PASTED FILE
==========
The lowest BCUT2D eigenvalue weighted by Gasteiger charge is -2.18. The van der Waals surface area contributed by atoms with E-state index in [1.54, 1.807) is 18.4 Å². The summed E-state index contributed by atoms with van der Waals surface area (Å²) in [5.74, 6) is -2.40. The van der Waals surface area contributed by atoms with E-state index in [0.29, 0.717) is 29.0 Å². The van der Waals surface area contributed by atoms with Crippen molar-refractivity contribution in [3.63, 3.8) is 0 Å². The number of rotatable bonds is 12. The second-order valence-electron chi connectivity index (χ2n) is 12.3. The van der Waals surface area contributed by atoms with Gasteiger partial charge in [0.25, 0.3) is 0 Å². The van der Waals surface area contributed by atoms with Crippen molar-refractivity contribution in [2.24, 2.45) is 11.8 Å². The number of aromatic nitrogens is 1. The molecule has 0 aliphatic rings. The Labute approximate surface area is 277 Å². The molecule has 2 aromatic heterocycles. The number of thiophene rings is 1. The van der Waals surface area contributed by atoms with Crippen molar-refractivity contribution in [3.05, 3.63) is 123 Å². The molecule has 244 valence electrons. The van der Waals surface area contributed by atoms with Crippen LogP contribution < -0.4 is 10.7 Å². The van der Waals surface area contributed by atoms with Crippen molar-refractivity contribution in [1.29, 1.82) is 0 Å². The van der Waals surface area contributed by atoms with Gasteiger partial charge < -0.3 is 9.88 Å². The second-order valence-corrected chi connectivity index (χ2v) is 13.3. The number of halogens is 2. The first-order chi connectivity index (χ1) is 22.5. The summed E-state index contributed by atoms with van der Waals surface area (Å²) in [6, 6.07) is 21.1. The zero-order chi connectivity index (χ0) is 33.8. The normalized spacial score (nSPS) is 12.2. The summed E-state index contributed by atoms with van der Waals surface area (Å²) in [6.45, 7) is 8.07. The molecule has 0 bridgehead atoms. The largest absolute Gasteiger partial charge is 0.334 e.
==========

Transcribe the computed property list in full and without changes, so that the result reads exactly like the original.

The lowest BCUT2D eigenvalue weighted by Gasteiger charge is -2.18. The van der Waals surface area contributed by atoms with E-state index in [1.54, 1.807) is 18.4 Å². The summed E-state index contributed by atoms with van der Waals surface area (Å²) in [5.74, 6) is -2.40. The van der Waals surface area contributed by atoms with E-state index in [0.29, 0.717) is 29.0 Å². The van der Waals surface area contributed by atoms with Crippen molar-refractivity contribution in [3.63, 3.8) is 0 Å². The number of rotatable bonds is 12. The second-order valence-electron chi connectivity index (χ2n) is 12.3. The van der Waals surface area contributed by atoms with Gasteiger partial charge in [0.25, 0.3) is 0 Å². The van der Waals surface area contributed by atoms with Crippen molar-refractivity contribution in [2.24, 2.45) is 11.8 Å². The number of aromatic nitrogens is 1. The molecule has 0 aliphatic rings. The Labute approximate surface area is 277 Å². The molecule has 2 aromatic heterocycles. The number of thiophene rings is 1. The van der Waals surface area contributed by atoms with Crippen molar-refractivity contribution in [3.05, 3.63) is 123 Å². The molecule has 244 valence electrons. The van der Waals surface area contributed by atoms with Crippen LogP contribution < -0.4 is 10.7 Å². The van der Waals surface area contributed by atoms with Crippen molar-refractivity contribution in [1.29, 1.82) is 0 Å². The van der Waals surface area contributed by atoms with Gasteiger partial charge < -0.3 is 9.88 Å². The second-order valence-corrected chi connectivity index (χ2v) is 13.3. The number of halogens is 2. The first-order chi connectivity index (χ1) is 22.5. The summed E-state index contributed by atoms with van der Waals surface area (Å²) in [6, 6.07) is 21.1. The zero-order chi connectivity index (χ0) is 33.8. The normalized spacial score (nSPS) is 12.2. The summed E-state index contributed by atoms with van der Waals surface area (Å²) in [6.45, 7) is 8.07. The molecule has 0 bridgehead atoms. The largest absolute Gasteiger partial charge is 0.334 e.